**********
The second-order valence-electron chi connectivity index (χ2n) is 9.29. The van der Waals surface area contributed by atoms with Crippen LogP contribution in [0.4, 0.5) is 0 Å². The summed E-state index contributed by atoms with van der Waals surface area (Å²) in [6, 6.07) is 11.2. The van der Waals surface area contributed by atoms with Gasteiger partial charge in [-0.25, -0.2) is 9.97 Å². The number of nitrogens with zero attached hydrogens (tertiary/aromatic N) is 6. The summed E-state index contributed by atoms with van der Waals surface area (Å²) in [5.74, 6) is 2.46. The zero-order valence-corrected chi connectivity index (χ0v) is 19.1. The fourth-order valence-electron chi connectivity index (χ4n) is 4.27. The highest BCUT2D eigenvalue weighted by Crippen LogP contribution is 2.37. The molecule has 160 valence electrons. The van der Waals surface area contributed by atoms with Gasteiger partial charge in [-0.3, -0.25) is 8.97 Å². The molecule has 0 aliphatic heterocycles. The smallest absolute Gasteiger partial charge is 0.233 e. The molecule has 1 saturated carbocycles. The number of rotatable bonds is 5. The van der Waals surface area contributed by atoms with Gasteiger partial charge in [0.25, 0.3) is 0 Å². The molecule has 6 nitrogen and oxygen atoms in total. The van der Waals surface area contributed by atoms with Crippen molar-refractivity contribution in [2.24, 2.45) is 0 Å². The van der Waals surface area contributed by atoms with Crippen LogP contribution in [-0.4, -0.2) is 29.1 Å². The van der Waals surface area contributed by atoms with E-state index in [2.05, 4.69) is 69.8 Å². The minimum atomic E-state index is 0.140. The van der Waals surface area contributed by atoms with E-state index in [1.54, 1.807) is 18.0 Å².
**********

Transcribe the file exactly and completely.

The second-order valence-electron chi connectivity index (χ2n) is 9.29. The van der Waals surface area contributed by atoms with Crippen LogP contribution in [0.4, 0.5) is 0 Å². The summed E-state index contributed by atoms with van der Waals surface area (Å²) in [6, 6.07) is 11.2. The van der Waals surface area contributed by atoms with Gasteiger partial charge in [-0.25, -0.2) is 9.97 Å². The number of nitrogens with zero attached hydrogens (tertiary/aromatic N) is 6. The summed E-state index contributed by atoms with van der Waals surface area (Å²) in [5.74, 6) is 2.46. The zero-order valence-corrected chi connectivity index (χ0v) is 19.1. The fourth-order valence-electron chi connectivity index (χ4n) is 4.27. The highest BCUT2D eigenvalue weighted by Crippen LogP contribution is 2.37. The molecule has 160 valence electrons. The van der Waals surface area contributed by atoms with Gasteiger partial charge in [-0.3, -0.25) is 8.97 Å². The molecule has 0 aliphatic heterocycles. The smallest absolute Gasteiger partial charge is 0.233 e. The molecule has 1 saturated carbocycles. The number of rotatable bonds is 5. The van der Waals surface area contributed by atoms with Gasteiger partial charge in [0.25, 0.3) is 0 Å². The molecule has 6 nitrogen and oxygen atoms in total. The van der Waals surface area contributed by atoms with Crippen molar-refractivity contribution in [2.24, 2.45) is 0 Å². The van der Waals surface area contributed by atoms with Crippen LogP contribution in [-0.4, -0.2) is 29.1 Å². The van der Waals surface area contributed by atoms with E-state index in [2.05, 4.69) is 69.8 Å². The minimum atomic E-state index is 0.140. The van der Waals surface area contributed by atoms with E-state index in [1.54, 1.807) is 18.0 Å².